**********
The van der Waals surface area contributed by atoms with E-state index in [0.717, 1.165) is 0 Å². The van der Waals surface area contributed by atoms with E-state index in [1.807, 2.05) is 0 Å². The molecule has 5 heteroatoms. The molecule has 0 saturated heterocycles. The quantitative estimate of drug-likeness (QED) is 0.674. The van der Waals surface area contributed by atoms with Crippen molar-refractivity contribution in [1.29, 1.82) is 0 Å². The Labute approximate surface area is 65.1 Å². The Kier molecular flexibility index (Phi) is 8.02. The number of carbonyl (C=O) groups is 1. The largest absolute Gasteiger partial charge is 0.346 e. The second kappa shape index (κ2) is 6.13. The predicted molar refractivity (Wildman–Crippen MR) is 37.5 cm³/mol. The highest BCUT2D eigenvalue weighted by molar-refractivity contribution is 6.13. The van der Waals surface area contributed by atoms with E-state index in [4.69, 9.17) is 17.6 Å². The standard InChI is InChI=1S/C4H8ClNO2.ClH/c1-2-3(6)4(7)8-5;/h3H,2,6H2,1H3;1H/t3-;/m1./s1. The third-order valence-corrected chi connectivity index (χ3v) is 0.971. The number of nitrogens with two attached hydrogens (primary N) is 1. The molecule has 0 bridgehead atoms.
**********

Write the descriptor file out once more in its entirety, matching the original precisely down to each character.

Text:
The van der Waals surface area contributed by atoms with E-state index in [0.717, 1.165) is 0 Å². The van der Waals surface area contributed by atoms with E-state index in [1.807, 2.05) is 0 Å². The molecule has 5 heteroatoms. The molecule has 0 saturated heterocycles. The quantitative estimate of drug-likeness (QED) is 0.674. The van der Waals surface area contributed by atoms with Crippen molar-refractivity contribution in [1.29, 1.82) is 0 Å². The Labute approximate surface area is 65.1 Å². The Kier molecular flexibility index (Phi) is 8.02. The number of carbonyl (C=O) groups is 1. The largest absolute Gasteiger partial charge is 0.346 e. The second kappa shape index (κ2) is 6.13. The predicted molar refractivity (Wildman–Crippen MR) is 37.5 cm³/mol. The highest BCUT2D eigenvalue weighted by molar-refractivity contribution is 6.13. The van der Waals surface area contributed by atoms with E-state index in [4.69, 9.17) is 17.6 Å². The standard InChI is InChI=1S/C4H8ClNO2.ClH/c1-2-3(6)4(7)8-5;/h3H,2,6H2,1H3;1H/t3-;/m1./s1. The third-order valence-corrected chi connectivity index (χ3v) is 0.971. The number of nitrogens with two attached hydrogens (primary N) is 1. The molecule has 0 bridgehead atoms.